I don’t mean to imply that difficult work shouldn’t be included in a survey like this — in fact, it’s potentially the best way to introduce viewers to what they wouldn’t otherwise encounter. Nonetheless, the curators’ role must encompass making space in our brains for what’s potentially disturbing, a job that’s larger than didactic panels. For instance, it’s very easy to be pulled in to view the installation of Andrea Bowers’ Courtroom Drawings (Steubenville Rape Case, Text Messages Entered As Evidence, 2013), 2014, a huge collection of magnificently drawn text message transcriptions in flawless iPhone-font style. But the texts quickly turn graphic, and it’s incredibly easy to suddenly find yourself reading brutal details of the sexual assaults perpetrated on a young woman by a squad of young football players—her classmates. What is gained by this cheap shock? A sign with a trigger warning wouldn’t prevent the work from achieving its goals. That such signs exist for Jillian Mayer’s 400 Nudes (2014), a collection of relatively harmless nude selfies, and Thomas Hirschhorn’s Touching Reality (2012), a video containing real images of horrific violence, but not for a work of equally painful sexual violence, makes me wonder how much the audience is considered, after all.
The signs before Mayer’s and Hirschhorn’s works are especially confusing because they show a disappointing tone deafness to the very “ethics-based and practical philosophy” espoused at the outset of the show. 400 Nudes, a large-scale project which involved Mayer Photoshopping her face onto the naked bodies of 400 women whose private photographs had found their way onto the very public net through nefarious means, but nowhere in the surrounding discussion of it appears the word consent. The merits of the work aside, why isn’t there any mention of the artist’s potential revictimization of her subjects? In Hirschhorn’s video, a white woman swipes through an iPad slideshow of gruesome images of torture and war with practiced and particular motions. The bodies, splayed and rent and dehumanized, are all people of colour. How can this basic fact be overlooked? The curatorial team should be commended for including difficult work, especially where it’s well-placed to make us reconsider our political and ethical positioning. If we’re addressing the future, let’s not sit idly by but effect change! The curators seem to be aware of the necessity of ethical action, which makes gaps in judgment like these all the more disappointing.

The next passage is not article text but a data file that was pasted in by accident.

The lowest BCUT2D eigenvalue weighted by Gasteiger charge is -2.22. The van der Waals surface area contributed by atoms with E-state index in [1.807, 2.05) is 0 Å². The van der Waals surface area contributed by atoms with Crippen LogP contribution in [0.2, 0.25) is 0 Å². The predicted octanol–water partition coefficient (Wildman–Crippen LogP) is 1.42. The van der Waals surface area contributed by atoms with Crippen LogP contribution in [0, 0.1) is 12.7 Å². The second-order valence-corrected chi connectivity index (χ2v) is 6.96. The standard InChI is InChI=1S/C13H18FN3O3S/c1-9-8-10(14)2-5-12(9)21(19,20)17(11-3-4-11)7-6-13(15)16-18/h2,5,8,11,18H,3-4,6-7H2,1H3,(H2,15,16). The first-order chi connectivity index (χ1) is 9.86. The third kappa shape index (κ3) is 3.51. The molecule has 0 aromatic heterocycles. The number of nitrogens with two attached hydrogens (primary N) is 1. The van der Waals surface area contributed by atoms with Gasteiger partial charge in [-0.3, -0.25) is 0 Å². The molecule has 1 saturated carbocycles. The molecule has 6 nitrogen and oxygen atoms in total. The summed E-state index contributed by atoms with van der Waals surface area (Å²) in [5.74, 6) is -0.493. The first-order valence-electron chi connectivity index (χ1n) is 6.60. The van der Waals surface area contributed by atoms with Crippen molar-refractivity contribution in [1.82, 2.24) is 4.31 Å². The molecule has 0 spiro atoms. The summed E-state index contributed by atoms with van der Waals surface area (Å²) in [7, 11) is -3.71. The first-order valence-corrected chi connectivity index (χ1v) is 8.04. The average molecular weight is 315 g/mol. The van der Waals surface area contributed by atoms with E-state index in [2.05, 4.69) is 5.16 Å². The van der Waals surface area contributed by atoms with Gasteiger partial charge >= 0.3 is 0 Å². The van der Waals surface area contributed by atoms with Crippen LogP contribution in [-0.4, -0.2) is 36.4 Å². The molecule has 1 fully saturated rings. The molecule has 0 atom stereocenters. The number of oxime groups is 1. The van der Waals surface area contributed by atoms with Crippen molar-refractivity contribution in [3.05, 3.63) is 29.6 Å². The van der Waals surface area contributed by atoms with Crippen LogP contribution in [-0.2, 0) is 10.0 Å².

Fortunately, most of the exhibition is coherent, relevant, and rich, with a high quality of work on display that avoids cliché and offers real insight. A viewer with the time to devote him- or herself to it has much to gain. Looking forward to the next Biennale, the increased scope and resources provided by the partnership of CIAC and the MAC make for a rosy future, indeed.
The Montreal Biennale continues at various venues throughout the city until January 4, 2015.
Benjamin Bruneau is an artist and writer based in Montreal (Tiohtià:ke), on Mohawk and Abenaki land. He is the Reviews Editor of Magenta Magazine.